I don’t pretend to know much more about computers than Stanley Fish does. But I do know a little bit more, and that little bit is the crucial bit.
Yesterday, Fish wrote a column in the New York Times belittling IBM’s achievement in developing a computer that can beat the best human contestants on Jeopardy. Fish compared Watson to an automated word-completion algorithm on his computer that is incorrect with frustrating frequency. Watson, Fish claims, isn’t any better.
Except that Watson is better. Unlike Fish’s program, Watson gets its answers right nearly all the time. Fish is unimpressed:
it has no holistic sense of context and no ability to to survey possibilities from a contextual perspective; it doesn’t begin with what Wittgenstein terms a “form of life,” but must build up a form of life, a world, from the only thing it has and is, “bits of context-free, completely determinate data.” And since the data, no matter how large in quantity, can never add up to a context and will always remain discrete bits, the world can never be built.
I’m sure Fish knows much more about Wittgenstein than I do, but I dispute this notion that there is some “form of life” that only humans, and never computers, can comprehend. Fish asserts that the computer has no “context,” but if Fish had seen the Nova documentary on Watson, he would have seen some impressive demonstrations of Watson seeming to build an understanding of context on the fly. In one case, Watson appeared to “learn” that all the responses in a particular category were names of months, missing its first answer, but seeing the error of its ways after the human contestants began to get correct “month” responses. How is this different from how humans learn about context?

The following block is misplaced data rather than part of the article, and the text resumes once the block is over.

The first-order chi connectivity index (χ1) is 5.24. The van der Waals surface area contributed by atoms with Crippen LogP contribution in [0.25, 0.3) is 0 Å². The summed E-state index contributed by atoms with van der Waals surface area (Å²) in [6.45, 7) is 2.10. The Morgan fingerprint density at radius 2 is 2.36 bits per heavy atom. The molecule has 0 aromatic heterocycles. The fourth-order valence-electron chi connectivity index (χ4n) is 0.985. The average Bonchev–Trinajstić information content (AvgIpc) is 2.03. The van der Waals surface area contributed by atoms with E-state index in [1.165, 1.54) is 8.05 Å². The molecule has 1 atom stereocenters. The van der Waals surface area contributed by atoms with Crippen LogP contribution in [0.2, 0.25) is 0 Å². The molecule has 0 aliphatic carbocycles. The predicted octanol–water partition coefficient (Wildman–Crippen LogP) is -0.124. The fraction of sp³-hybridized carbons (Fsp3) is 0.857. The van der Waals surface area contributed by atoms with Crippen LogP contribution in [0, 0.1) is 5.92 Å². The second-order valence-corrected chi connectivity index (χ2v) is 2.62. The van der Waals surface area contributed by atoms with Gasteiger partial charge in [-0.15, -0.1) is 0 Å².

In attempting to diminish IBM’s achievement with Watson, Fish quotes from a 39-year-old critique of artificial intelligence: A computer can’t adapt, Fish claims, and can “at best be programmed to try out a series of hypotheses to see which best fit the fixed data.” But this isn’t the way Watson is “programmed” at all. In fact, Watson was trained using machine learning, a technique that didn’t exist in the 1970s when Dreyfus wrote his screed against AI. Humans didn’t give Watson a set of rules, they gave it a procedure by which to develop its own rules. Then they fed it immense quantities of information, correcting it when it responded incorrectly, so that it could adapt its rules to the new information.
Here’s Fish’s understanding of what Watson is doing: “It decomposes the question put to it into discrete bits of data and then searches its vast data base for statistically frequent combinations of the bits it is working with.” Perhaps Watson is doing that, but clearly Watson is doing much more than that as well. Decomposes how? What does it do once it finds those combinations of bits? How does Watson decide which bits are most relevant? Fish doesn’t know, and in many ways, Watson’s programmers don’t know either. That’s what machine learning is, and machine learning is only going to get more powerful in the future. We teach machines how to create their own rules, then they learn things using that system.
They’re not as good as humans in many fields, but they’re already better than humans in some, like Jeopardy and chess. Maybe computers will never catch up to humans in some fields like art and poetry. But for most things that most of us do every day? Given enough time — say, 100 years — I wouldn’t bet against the computers.
Update: After thinking about this a bit, I have to say unless historical events end up massively impeding technological progress, that 100-year bet is way too conservative. Computers have only been around for about 70 years, so 100 years is like an eternity. I wouldn’t be surprised to see this come to pass in as little as 30 years. That isn’t to say humans wouldn’t be needed at that point; just that our relationship with computers will be very different from what it is now. We will start to interact with them more like we do with other people. We won’t think “how can I get this computer to do what I want?” We’ll think, “how can I work together with the computer to get the job done?”
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